Traditional pay TV still has around 70 million subscribers. This includes so-called “virtual MVPDs,” like YouTube TV, which just announced it has more than 8 million subscribers.

The cable package has largely survived because it still contains exclusive news and live sports.

There is now a cheaper way to access most sports, and it doesn’t include cable news networks like Fox News, CNN, MSNBC, and CNBC. The change could pose a threat to those channels, which now risk losing subscribers.

Could news networks band together to offer a bare-bones news package, similar to the new sports package? Or will the new sports venture serve as a catalyst for news packages, a concept that CNBC has written about for many years but has never happened? Could Fox News integrate with other conservative-leaning publications? Could CNBC partner with the Wall Street Journal or Financial Times to offer a combination of print and video?

These are hypotheses, but the sports package could force managers to think in new ways.

Compromises between Warner Bros. Discovery and Disney

LightShed media analyst Rich Greenfield called the new sports platform “the winners’ package.” To some extent, he is right. Customers of this new platform will continue to pay Disney, Warner Bros. Discovery and Fox for content and will not pay NBCUniversal and Paramount Global.

But it also brings risks for Warner Bros. Discovery and Disney.

Warner Bros. Discovery separated TNT, TBS and TruTV from the rest of its networks with the skinny bundle. That could push pay TV distributors to demand you pay only for the same package, putting many of the older Discovery networks, including HGTV, Animal Planet, TLC and Discovery Channel, at risk. These are low-cost, profitable channels for Warner Bros. Discovery.

Those who want Discovery networks can always subscribe to Max. All the content is already there.

The fox takes fewer risks. Cable providers will likely still need Fox News to appease the network’s rabid fan base.

Disney’s flagship ESPN streaming service, whenever it launches, now seems turned off by this new sports offering. Previously, the only way for cord cutters to get ESPN outside of the cable bundle would be with the incoming service. Now, the new platform will also offer cord cutters a cheaper way to get ESPN.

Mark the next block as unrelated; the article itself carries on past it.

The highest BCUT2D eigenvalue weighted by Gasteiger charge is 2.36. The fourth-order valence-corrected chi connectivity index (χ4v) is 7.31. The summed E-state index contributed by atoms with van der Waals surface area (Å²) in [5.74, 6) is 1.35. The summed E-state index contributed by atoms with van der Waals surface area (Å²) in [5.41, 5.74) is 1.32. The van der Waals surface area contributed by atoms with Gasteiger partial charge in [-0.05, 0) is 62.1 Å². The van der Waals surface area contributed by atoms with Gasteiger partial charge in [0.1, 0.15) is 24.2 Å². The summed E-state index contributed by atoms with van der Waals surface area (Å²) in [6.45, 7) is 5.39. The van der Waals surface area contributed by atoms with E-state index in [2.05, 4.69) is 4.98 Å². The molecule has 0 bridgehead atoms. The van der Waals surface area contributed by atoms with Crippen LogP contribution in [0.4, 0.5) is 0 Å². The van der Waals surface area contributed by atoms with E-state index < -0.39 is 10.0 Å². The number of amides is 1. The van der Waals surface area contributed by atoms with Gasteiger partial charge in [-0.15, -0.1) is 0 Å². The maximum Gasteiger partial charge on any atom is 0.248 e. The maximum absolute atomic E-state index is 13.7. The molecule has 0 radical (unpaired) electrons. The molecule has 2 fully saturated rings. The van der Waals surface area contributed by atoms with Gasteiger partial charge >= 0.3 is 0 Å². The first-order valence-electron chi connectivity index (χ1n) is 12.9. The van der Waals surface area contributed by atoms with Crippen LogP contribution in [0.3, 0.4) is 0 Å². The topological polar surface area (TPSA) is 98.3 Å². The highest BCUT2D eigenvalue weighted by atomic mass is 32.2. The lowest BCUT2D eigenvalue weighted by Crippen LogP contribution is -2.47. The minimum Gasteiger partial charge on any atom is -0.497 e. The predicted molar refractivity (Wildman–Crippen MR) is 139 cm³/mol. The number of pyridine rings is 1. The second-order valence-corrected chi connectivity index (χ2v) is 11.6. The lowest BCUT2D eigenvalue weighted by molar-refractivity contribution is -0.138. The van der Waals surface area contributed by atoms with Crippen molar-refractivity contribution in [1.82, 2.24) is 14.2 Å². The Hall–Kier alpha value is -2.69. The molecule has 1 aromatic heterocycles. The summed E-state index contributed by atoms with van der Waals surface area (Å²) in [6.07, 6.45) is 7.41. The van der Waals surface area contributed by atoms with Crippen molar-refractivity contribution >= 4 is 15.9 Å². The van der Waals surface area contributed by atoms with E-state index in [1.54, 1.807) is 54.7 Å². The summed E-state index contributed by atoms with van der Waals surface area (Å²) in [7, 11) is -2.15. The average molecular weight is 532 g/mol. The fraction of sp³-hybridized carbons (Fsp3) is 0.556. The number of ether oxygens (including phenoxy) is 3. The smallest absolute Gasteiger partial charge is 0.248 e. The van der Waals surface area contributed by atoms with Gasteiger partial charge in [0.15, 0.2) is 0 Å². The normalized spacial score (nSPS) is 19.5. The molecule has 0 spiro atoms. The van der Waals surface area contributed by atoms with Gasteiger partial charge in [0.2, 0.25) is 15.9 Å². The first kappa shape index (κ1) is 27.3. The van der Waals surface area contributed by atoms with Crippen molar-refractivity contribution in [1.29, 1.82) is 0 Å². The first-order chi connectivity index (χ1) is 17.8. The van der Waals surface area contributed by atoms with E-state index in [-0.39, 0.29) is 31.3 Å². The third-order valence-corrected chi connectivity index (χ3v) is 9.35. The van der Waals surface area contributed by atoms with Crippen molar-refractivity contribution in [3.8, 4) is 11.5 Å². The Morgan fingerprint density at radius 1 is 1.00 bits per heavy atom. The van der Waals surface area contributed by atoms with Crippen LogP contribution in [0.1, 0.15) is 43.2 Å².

THE The joint venture will require Disney to split revenues with two other companies. Disney’s direct-to-consumer offering is all Disney. The platform’s launch appears to be, at best, a cover-up and, at worst, a criticism of the potential popularity of an expensive ESPN-only streaming product.

One possible way Disney can add some oomph to its direct-to-consumer product is if the three-company sports platform offers limited or no on-demand options. But if that were true, the joint venture’s attractiveness could diminish.

David Zaslav’s fusion campaign

Part of the logic behind this announcement can be traced back to competitive dynamics. There has never been any love lost between Disney and Comcast.

It probably shouldn’t be surprising that the product wasn’t a shared venture between the two companies after years of disagreements over Hulu’s direction. Ownership of the product is still split between the companies as valuation discussions continue to make the service fully owned by Disney.

The structure can also be seen as a not-so-subtle jab at Paramount Global and NBCUniversal by Warner Bros. Discovery CEO David Zaslav, who may have an interest in merging with one or both companies.

The message he sent to Paramount Global and NBCUniversal is clear: you are no longer strong enough alone. Not inviting either company to the party on the sports platform is a sign that Iger and Zaslav believe NBCUniversal and Paramount Global’s programming simply isn’t necessary.

If the joint venture turns out to be a “monster”, Zaslav may have just gained some leverage in future merger discussions.

(Disclosure: Comcast’s NBCUniversal is the parent company of CNBC.)

WATCH: ESPN should have been in sports package ‘from the beginning,’ says Lightshed’s Rich Greenfield

ESPN should have been included in the sports package “from the beginning,” says LightShed's Rich Greenfield